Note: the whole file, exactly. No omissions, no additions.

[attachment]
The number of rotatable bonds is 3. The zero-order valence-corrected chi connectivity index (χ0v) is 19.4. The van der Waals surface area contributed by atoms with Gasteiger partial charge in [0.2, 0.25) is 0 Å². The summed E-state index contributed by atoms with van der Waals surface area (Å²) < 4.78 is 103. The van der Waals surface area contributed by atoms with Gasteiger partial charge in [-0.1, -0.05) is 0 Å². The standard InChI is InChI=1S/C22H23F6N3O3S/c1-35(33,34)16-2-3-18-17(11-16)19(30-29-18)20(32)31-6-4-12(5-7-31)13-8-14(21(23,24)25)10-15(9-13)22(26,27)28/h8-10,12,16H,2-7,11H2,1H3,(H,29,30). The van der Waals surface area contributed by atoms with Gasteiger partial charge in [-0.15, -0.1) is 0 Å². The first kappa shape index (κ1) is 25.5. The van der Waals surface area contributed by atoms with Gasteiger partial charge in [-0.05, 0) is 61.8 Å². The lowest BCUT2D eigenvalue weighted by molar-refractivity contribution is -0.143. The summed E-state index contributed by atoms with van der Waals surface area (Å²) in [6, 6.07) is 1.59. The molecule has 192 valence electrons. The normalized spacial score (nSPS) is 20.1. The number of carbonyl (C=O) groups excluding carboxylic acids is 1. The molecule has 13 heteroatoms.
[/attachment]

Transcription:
The number of rotatable bonds is 3. The zero-order valence-corrected chi connectivity index (χ0v) is 19.4. The van der Waals surface area contributed by atoms with Gasteiger partial charge in [0.2, 0.25) is 0 Å². The summed E-state index contributed by atoms with van der Waals surface area (Å²) < 4.78 is 103. The van der Waals surface area contributed by atoms with Gasteiger partial charge in [-0.1, -0.05) is 0 Å². The standard InChI is InChI=1S/C22H23F6N3O3S/c1-35(33,34)16-2-3-18-17(11-16)19(30-29-18)20(32)31-6-4-12(5-7-31)13-8-14(21(23,24)25)10-15(9-13)22(26,27)28/h8-10,12,16H,2-7,11H2,1H3,(H,29,30). The van der Waals surface area contributed by atoms with Gasteiger partial charge in [-0.15, -0.1) is 0 Å². The first kappa shape index (κ1) is 25.5. The van der Waals surface area contributed by atoms with Gasteiger partial charge in [-0.05, 0) is 61.8 Å². The lowest BCUT2D eigenvalue weighted by molar-refractivity contribution is -0.143. The summed E-state index contributed by atoms with van der Waals surface area (Å²) in [6, 6.07) is 1.59. The molecule has 192 valence electrons. The normalized spacial score (nSPS) is 20.1. The number of carbonyl (C=O) groups excluding carboxylic acids is 1. The molecule has 13 heteroatoms.